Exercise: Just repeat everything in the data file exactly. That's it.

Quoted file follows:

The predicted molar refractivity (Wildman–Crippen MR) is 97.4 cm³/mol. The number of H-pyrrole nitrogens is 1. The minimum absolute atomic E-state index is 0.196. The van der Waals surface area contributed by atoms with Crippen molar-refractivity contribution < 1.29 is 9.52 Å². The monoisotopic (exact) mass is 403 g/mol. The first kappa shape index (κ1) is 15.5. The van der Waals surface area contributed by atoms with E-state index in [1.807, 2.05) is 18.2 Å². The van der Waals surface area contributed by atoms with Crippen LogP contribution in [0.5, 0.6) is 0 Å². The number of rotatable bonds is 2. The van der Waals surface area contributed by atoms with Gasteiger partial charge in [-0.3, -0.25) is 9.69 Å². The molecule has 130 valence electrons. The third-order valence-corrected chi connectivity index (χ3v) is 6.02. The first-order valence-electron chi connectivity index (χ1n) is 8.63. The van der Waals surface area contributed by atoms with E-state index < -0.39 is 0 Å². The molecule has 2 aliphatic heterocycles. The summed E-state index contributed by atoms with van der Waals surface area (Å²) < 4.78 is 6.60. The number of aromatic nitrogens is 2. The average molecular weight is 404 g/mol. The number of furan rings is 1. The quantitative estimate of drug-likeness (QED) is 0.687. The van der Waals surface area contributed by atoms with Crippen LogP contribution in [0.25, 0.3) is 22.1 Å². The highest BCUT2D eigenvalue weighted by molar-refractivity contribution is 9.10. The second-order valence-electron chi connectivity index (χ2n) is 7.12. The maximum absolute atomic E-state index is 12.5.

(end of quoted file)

The predicted molar refractivity (Wildman–Crippen MR) is 97.4 cm³/mol. The number of H-pyrrole nitrogens is 1. The minimum absolute atomic E-state index is 0.196. The van der Waals surface area contributed by atoms with Crippen molar-refractivity contribution < 1.29 is 9.52 Å². The monoisotopic (exact) mass is 403 g/mol. The first kappa shape index (κ1) is 15.5. The van der Waals surface area contributed by atoms with E-state index in [1.807, 2.05) is 18.2 Å². The van der Waals surface area contributed by atoms with Crippen LogP contribution in [0.5, 0.6) is 0 Å². The number of rotatable bonds is 2. The van der Waals surface area contributed by atoms with Gasteiger partial charge in [-0.3, -0.25) is 9.69 Å². The molecule has 130 valence electrons. The third-order valence-corrected chi connectivity index (χ3v) is 6.02. The first-order valence-electron chi connectivity index (χ1n) is 8.63. The van der Waals surface area contributed by atoms with E-state index < -0.39 is 0 Å². The molecule has 2 aliphatic heterocycles. The summed E-state index contributed by atoms with van der Waals surface area (Å²) < 4.78 is 6.60. The number of aromatic nitrogens is 2. The average molecular weight is 404 g/mol. The number of furan rings is 1. The quantitative estimate of drug-likeness (QED) is 0.687. The van der Waals surface area contributed by atoms with Crippen LogP contribution in [0.25, 0.3) is 22.1 Å². The highest BCUT2D eigenvalue weighted by molar-refractivity contribution is 9.10. The second-order valence-electron chi connectivity index (χ2n) is 7.12. The maximum absolute atomic E-state index is 12.5.